Welcome to the Nowacek Acoustics and Engineering Lab</p> Part of the Marine Conservation Ecology group at the Duke Marine Lab

Our lab combines research in marine mammal bioacoustics and behavioral ecology with the development of new tools for oceanographic research. Dr. Nowacek holds joint appointments in the Nicholas School of the Environment and the Pratt School of Engineering. Through this unique combination, we work in the novel area of Marine Conservation Technology.

Mammal Bioacoustics

Mammal Bioacoustics

We study the acoustic behavior of marine mammals via collaboration with existing tagging programs and using standalone passive and digital acoustic monitors. This approach enables us to learn about the effects of anthropogenic noise on animal behavior, since sound propagates very efficiently through sea water.

Tagging Projects

Behavioral Ecology

Behavioral Ecology

The behavioral ecology of marine animals (e.g., foraging behavior, social behavior and communication) is important to understanding the long-term fitness of a species. Our studies involve tagging programs and observations in the field, as well as predictive modeling in the lab to better protect species of interest.


Conservation Technology

Conservation Technology

Oceanographic research relies heavily on data collection technology, especially in this era of increased capabilities of miniaturized electronics and unmanned vehicles. We develop new technologies for marine conservation research ranging from unmanned aerial systems, sensor development, to integrated acoustics.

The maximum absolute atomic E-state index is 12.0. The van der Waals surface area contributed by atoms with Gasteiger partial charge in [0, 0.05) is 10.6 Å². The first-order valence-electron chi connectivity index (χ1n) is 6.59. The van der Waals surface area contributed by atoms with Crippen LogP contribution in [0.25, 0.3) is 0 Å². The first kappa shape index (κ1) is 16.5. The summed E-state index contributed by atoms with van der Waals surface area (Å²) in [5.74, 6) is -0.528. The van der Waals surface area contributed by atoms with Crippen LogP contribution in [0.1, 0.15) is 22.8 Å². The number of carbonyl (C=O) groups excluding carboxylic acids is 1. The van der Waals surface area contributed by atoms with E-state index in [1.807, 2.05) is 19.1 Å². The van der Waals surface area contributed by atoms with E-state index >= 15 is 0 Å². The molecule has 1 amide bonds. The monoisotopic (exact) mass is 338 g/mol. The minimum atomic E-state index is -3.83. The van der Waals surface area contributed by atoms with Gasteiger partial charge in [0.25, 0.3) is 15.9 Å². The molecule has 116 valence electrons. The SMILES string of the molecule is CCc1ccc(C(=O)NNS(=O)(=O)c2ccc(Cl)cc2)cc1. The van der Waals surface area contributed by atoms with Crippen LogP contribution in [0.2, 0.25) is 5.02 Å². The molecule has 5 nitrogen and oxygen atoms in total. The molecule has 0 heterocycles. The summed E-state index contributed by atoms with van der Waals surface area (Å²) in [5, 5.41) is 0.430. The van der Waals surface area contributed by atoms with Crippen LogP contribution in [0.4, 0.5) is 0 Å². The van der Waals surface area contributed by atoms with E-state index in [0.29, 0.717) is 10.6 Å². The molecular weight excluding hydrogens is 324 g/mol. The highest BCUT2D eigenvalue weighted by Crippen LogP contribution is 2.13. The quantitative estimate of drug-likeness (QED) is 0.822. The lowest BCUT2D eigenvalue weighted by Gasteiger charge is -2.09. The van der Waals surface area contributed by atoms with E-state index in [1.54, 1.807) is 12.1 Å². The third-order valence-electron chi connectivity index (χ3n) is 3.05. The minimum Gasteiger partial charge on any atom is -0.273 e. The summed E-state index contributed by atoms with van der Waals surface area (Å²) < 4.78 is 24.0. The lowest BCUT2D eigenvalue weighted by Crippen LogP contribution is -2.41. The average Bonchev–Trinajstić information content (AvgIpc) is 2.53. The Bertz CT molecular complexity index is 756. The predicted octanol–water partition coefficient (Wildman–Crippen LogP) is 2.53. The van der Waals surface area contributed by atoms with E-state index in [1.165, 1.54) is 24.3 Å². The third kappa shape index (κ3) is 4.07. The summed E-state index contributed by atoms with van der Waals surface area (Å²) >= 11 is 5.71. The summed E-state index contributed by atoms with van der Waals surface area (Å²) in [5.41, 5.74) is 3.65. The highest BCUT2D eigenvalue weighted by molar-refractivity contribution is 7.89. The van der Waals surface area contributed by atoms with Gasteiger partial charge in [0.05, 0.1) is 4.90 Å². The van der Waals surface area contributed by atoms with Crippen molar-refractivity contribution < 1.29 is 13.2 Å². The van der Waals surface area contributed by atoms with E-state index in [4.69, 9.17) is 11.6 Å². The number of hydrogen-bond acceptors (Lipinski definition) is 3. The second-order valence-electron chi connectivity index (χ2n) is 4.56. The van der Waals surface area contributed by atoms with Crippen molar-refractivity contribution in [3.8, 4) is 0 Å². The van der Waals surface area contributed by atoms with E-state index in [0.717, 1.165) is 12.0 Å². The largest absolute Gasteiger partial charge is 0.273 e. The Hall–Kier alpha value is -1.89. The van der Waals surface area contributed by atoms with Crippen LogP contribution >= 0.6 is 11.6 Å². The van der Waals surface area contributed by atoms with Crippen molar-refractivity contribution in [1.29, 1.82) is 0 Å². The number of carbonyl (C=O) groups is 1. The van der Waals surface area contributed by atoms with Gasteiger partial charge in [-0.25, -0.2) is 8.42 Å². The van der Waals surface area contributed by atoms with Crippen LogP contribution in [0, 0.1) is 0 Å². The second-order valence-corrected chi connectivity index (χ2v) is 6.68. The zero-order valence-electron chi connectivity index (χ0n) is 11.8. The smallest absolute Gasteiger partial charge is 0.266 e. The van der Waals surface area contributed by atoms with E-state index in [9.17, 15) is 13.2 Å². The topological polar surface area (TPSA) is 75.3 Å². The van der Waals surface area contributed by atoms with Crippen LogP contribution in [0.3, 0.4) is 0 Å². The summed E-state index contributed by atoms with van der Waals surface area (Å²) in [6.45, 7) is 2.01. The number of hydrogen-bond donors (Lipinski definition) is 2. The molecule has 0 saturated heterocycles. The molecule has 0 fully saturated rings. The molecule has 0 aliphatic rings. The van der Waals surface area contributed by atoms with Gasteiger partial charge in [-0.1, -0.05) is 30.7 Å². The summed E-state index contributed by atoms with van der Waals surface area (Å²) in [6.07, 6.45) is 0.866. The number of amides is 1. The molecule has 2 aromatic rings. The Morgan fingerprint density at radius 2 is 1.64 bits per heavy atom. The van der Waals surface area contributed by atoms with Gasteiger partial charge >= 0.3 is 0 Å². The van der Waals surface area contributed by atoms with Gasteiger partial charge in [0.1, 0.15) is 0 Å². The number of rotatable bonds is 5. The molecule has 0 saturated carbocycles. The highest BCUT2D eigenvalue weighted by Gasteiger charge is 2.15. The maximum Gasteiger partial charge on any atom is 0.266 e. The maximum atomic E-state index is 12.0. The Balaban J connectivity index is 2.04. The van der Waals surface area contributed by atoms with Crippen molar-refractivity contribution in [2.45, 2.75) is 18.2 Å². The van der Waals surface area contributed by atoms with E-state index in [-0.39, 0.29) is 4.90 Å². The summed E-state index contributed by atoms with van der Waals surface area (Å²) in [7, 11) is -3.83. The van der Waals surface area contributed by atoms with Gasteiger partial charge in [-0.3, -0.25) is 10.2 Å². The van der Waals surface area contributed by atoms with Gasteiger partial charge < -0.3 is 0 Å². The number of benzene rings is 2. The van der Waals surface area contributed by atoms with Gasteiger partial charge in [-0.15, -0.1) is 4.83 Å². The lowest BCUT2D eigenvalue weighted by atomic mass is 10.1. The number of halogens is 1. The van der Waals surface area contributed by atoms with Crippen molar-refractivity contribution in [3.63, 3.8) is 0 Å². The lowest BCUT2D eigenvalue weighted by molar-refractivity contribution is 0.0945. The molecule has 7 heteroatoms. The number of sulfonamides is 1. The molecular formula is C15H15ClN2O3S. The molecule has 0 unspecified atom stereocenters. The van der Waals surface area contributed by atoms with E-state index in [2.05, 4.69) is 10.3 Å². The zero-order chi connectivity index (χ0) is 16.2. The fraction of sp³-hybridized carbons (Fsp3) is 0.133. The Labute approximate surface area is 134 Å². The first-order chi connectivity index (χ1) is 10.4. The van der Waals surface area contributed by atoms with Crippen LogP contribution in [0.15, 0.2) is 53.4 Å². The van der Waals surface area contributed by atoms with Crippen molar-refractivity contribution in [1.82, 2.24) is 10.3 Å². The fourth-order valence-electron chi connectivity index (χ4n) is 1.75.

Learn More

Engineering Students Seek a Better Way to Track Endangered Marine Mammals

Last spring, Duke undergraduates Ashley Blawas (Biomedical Engineering), Brandon Dalla Rosa (Electrical & Computer Engineering) and Sam Kelly (Mechanical Engineering) received a Follow-on Student Research Award to improve on the research methods employed by their Bass Connections team History and Future of Ocean Energy. Mentored by Douglas Nowacek, they aim to produce a digital

Hot off the press: Studying cetacean behaviour: new technological approaches and conservation applications

Animal behaviour can provide valuable information for wildlife management and conservation. We describe several methods developed by marine mammal scientists to study behaviour, primarily of cetaceans, focusing on technological advances: unmanned aerial systems (UAS), satellite-linked telemetry, passive acoustics and multisensor high-resolution acoustic recording tags. We then go on to explain how the data collected

Opportunities for PhD students in 2018

The Ph.D. program requires completion of a dissertation containing the results of original and substantive research. Typically, graduate students spend several years conducting field or laboratory work after completion of courses and successful defense of their preliminary examinations. All Ph.D. students are supported by an external fellowship, a Research Assistantship,